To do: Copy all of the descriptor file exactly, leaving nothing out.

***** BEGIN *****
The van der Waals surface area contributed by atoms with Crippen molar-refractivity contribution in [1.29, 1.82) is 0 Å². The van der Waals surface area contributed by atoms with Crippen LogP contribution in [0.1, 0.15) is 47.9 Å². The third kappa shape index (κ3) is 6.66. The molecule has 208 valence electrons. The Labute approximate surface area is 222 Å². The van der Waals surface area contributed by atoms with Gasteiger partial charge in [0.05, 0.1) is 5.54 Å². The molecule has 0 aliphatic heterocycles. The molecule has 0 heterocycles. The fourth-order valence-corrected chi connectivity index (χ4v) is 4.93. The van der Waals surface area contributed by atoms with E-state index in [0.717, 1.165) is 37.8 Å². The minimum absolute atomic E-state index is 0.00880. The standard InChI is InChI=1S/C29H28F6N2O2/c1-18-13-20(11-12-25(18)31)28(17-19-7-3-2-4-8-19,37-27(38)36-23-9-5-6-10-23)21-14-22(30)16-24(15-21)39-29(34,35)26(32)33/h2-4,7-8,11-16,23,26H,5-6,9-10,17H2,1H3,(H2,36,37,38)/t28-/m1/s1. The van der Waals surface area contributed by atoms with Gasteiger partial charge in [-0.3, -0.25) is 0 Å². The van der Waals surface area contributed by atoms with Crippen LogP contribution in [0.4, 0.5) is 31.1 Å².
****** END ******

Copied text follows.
The van der Waals surface area contributed by atoms with Crippen molar-refractivity contribution in [1.29, 1.82) is 0 Å². The van der Waals surface area contributed by atoms with Crippen LogP contribution in [0.1, 0.15) is 47.9 Å². The third kappa shape index (κ3) is 6.66. The molecule has 208 valence electrons. The Labute approximate surface area is 222 Å². The van der Waals surface area contributed by atoms with Gasteiger partial charge in [0.05, 0.1) is 5.54 Å². The molecule has 0 aliphatic heterocycles. The molecule has 0 heterocycles. The fourth-order valence-corrected chi connectivity index (χ4v) is 4.93. The van der Waals surface area contributed by atoms with E-state index in [0.717, 1.165) is 37.8 Å². The minimum absolute atomic E-state index is 0.00880. The standard InChI is InChI=1S/C29H28F6N2O2/c1-18-13-20(11-12-25(18)31)28(17-19-7-3-2-4-8-19,37-27(38)36-23-9-5-6-10-23)21-14-22(30)16-24(15-21)39-29(34,35)26(32)33/h2-4,7-8,11-16,23,26H,5-6,9-10,17H2,1H3,(H2,36,37,38)/t28-/m1/s1. The van der Waals surface area contributed by atoms with Gasteiger partial charge in [-0.3, -0.25) is 0 Å². The van der Waals surface area contributed by atoms with Crippen LogP contribution in [0.4, 0.5) is 31.1 Å².